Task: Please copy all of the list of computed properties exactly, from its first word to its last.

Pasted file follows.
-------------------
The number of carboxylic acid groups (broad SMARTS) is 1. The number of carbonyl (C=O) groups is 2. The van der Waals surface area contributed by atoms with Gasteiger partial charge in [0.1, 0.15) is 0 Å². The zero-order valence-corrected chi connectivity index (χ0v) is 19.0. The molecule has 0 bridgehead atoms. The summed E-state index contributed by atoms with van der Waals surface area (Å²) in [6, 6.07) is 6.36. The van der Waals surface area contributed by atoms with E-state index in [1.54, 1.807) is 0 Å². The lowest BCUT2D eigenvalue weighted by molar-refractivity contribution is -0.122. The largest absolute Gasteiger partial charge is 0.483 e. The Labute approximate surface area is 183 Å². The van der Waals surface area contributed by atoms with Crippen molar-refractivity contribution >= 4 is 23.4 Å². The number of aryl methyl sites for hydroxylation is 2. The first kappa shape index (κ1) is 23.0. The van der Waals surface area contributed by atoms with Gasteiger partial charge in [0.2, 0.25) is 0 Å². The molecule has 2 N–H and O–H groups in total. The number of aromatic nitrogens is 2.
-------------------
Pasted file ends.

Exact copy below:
The number of carboxylic acid groups (broad SMARTS) is 1. The number of carbonyl (C=O) groups is 2. The van der Waals surface area contributed by atoms with Gasteiger partial charge in [0.1, 0.15) is 0 Å². The zero-order valence-corrected chi connectivity index (χ0v) is 19.0. The molecule has 0 bridgehead atoms. The summed E-state index contributed by atoms with van der Waals surface area (Å²) in [6, 6.07) is 6.36. The van der Waals surface area contributed by atoms with E-state index in [1.54, 1.807) is 0 Å². The lowest BCUT2D eigenvalue weighted by molar-refractivity contribution is -0.122. The largest absolute Gasteiger partial charge is 0.483 e. The Labute approximate surface area is 183 Å². The van der Waals surface area contributed by atoms with Crippen molar-refractivity contribution >= 4 is 23.4 Å². The number of aryl methyl sites for hydroxylation is 2. The first kappa shape index (κ1) is 23.0. The van der Waals surface area contributed by atoms with Gasteiger partial charge in [0.2, 0.25) is 0 Å². The molecule has 2 N–H and O–H groups in total. The number of aromatic nitrogens is 2.